The Ministry of Information and Culture on Saturday denied claims it was imposing restrictions on the media in Afghanistan, saying that all media outlets can continue their activities. “There are small cases that happen in some areas,” said Mawlavi Noor Mohammad Motawakil, a member of the cultural commission of the ministry.
“If there is any illegal action, it will be addressed. The Islamic Emirate supported the media before, and it is supporting it now. Of course, the publishing must be in an Islamic format and in accordance with Afghanistan’s tradition,” he said.
Human Rights Watch earlier expressed concerns over the media status in Afghanistan, saying that the “Taliban authorities imposed wide-ranging restrictions on media and free speech."
“Despite the Taliban’s promises to allow media that ‘respected Islamic values’ to function, the new rules are suffocating media freedom in the country,” said Patricia Gossman, associate Asia director at Human Rights Watch, as quoted in a statement released by the group. “The Taliban regulations are so sweeping that journalists are self-censoring and fear ending up in prison.”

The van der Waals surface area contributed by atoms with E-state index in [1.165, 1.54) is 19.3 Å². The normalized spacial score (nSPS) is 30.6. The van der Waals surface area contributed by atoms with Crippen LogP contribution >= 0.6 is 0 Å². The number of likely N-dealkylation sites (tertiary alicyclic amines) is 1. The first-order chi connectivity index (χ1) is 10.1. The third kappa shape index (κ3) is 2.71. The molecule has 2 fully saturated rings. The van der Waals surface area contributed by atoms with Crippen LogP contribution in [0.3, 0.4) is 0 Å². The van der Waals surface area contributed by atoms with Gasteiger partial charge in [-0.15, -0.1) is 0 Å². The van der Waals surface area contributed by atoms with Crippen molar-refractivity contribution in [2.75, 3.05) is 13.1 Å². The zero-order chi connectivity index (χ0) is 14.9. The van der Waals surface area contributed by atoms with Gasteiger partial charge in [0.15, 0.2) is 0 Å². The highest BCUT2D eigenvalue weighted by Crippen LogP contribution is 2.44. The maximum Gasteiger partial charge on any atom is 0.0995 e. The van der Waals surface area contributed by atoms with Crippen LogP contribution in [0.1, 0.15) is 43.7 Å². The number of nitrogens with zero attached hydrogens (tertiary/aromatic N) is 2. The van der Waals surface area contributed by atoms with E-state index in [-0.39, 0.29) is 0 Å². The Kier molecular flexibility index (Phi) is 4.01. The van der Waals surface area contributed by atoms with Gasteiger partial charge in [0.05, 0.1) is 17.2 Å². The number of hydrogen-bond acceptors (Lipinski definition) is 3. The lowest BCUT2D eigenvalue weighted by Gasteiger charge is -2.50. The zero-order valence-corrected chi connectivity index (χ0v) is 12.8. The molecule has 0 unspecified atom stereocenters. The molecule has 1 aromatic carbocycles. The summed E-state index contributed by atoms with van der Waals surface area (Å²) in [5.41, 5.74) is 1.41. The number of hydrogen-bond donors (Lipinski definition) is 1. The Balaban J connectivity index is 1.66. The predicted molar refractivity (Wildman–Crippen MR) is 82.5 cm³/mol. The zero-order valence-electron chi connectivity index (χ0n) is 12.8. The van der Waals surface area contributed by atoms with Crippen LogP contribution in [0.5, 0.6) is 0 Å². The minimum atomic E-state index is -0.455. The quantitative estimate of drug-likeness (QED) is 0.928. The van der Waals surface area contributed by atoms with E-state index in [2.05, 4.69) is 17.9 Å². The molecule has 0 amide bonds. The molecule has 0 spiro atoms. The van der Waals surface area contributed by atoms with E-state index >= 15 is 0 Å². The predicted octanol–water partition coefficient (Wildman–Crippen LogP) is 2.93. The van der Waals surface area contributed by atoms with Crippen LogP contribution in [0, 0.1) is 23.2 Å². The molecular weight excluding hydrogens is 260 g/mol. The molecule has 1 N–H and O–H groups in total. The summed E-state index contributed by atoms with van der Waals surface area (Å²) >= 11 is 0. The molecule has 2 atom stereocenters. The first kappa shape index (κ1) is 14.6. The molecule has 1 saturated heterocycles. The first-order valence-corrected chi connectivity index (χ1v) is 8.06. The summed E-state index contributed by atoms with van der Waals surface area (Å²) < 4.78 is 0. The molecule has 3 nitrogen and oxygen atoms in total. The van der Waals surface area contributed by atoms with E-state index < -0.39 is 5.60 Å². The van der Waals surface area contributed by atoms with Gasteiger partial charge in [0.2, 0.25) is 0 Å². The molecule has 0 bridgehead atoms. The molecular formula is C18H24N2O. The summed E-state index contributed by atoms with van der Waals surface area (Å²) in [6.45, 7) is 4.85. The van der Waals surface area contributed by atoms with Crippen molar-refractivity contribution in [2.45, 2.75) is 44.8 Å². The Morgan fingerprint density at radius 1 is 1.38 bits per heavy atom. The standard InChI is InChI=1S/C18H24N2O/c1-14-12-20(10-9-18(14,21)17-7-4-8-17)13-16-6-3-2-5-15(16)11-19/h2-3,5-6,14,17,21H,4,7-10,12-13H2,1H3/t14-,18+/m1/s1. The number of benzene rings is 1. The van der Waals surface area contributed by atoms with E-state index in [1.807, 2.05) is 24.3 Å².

Haroon Noor, who has worked for a local media organization for nearly 10 years in the northern province of Parwan, said that media access to information has been restricted at an unprecedented level since the fall of the former government.
“Since the start of the Islamic Emirate government onward, there have been widespread restrictions on journalists,” he said. “If you want to make a political program, you must get permission from the Ministry of Information and Culture.”
The head of one of the media outlets in Parwan, Mohammad Shafiq, said: “Journalists do not dare to go to events, particularly the events that have recently occurred. Fear and panic exists; the right (freedom of expression) is almost taken away.”
On Friday two journalists were reportedly detained by government forces in Parwan. However, the journalists were released after being detained for some time.
“We have reports from Parwan province that two journalists were detained by the forces of the Islamic Emirate while covering an event,” said Masror Lotfi, a member of the Afghan Journalist's Union. “The detention of journalists while they cover events is a serious restriction to the access to information. We even have reports from Parwan that the journalists must get permission from the provincial culture and information department in order to report an event.”